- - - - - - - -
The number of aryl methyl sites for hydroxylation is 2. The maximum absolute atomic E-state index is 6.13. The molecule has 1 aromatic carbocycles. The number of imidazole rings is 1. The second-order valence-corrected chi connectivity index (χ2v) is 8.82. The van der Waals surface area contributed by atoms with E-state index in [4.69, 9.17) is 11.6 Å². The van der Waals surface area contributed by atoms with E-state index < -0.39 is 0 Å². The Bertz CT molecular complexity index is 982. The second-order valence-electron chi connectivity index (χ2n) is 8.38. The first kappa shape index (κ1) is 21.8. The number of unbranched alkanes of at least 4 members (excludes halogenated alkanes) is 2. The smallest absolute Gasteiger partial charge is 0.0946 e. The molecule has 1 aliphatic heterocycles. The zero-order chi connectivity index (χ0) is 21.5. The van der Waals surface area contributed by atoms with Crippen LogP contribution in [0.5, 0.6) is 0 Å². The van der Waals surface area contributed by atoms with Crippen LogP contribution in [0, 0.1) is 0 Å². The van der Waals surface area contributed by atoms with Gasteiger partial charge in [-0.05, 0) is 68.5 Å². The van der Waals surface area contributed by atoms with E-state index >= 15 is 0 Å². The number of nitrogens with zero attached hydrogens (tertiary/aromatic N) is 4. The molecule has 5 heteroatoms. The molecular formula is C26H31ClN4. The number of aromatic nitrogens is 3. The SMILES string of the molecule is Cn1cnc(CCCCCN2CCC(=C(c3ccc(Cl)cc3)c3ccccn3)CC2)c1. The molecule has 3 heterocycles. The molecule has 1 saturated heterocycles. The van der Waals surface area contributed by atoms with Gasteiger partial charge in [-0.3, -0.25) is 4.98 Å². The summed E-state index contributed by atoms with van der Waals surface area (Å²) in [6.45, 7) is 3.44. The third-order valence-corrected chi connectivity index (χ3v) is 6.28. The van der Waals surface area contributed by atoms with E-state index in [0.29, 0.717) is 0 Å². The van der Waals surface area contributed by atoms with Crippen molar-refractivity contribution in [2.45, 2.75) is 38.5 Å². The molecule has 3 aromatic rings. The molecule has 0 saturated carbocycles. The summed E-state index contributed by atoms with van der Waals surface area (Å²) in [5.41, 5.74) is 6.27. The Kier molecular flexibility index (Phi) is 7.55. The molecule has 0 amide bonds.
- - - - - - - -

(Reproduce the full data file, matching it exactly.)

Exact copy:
The number of aryl methyl sites for hydroxylation is 2. The maximum absolute atomic E-state index is 6.13. The molecule has 1 aromatic carbocycles. The number of imidazole rings is 1. The second-order valence-corrected chi connectivity index (χ2v) is 8.82. The van der Waals surface area contributed by atoms with E-state index in [4.69, 9.17) is 11.6 Å². The van der Waals surface area contributed by atoms with E-state index < -0.39 is 0 Å². The Bertz CT molecular complexity index is 982. The second-order valence-electron chi connectivity index (χ2n) is 8.38. The first kappa shape index (κ1) is 21.8. The number of unbranched alkanes of at least 4 members (excludes halogenated alkanes) is 2. The smallest absolute Gasteiger partial charge is 0.0946 e. The molecule has 1 aliphatic heterocycles. The zero-order chi connectivity index (χ0) is 21.5. The van der Waals surface area contributed by atoms with Crippen LogP contribution in [0.5, 0.6) is 0 Å². The van der Waals surface area contributed by atoms with Crippen LogP contribution in [0, 0.1) is 0 Å². The van der Waals surface area contributed by atoms with Gasteiger partial charge in [-0.05, 0) is 68.5 Å². The van der Waals surface area contributed by atoms with E-state index >= 15 is 0 Å². The number of nitrogens with zero attached hydrogens (tertiary/aromatic N) is 4. The molecule has 5 heteroatoms. The molecular formula is C26H31ClN4. The number of aromatic nitrogens is 3. The SMILES string of the molecule is Cn1cnc(CCCCCN2CCC(=C(c3ccc(Cl)cc3)c3ccccn3)CC2)c1. The molecule has 3 heterocycles. The molecule has 1 saturated heterocycles. The van der Waals surface area contributed by atoms with Gasteiger partial charge in [-0.3, -0.25) is 4.98 Å². The summed E-state index contributed by atoms with van der Waals surface area (Å²) in [6.45, 7) is 3.44. The third-order valence-corrected chi connectivity index (χ3v) is 6.28. The van der Waals surface area contributed by atoms with E-state index in [0.29, 0.717) is 0 Å². The van der Waals surface area contributed by atoms with Crippen molar-refractivity contribution in [2.45, 2.75) is 38.5 Å². The molecule has 3 aromatic rings. The molecule has 0 saturated carbocycles. The summed E-state index contributed by atoms with van der Waals surface area (Å²) in [5.41, 5.74) is 6.27. The Kier molecular flexibility index (Phi) is 7.55. The molecule has 0 amide bonds.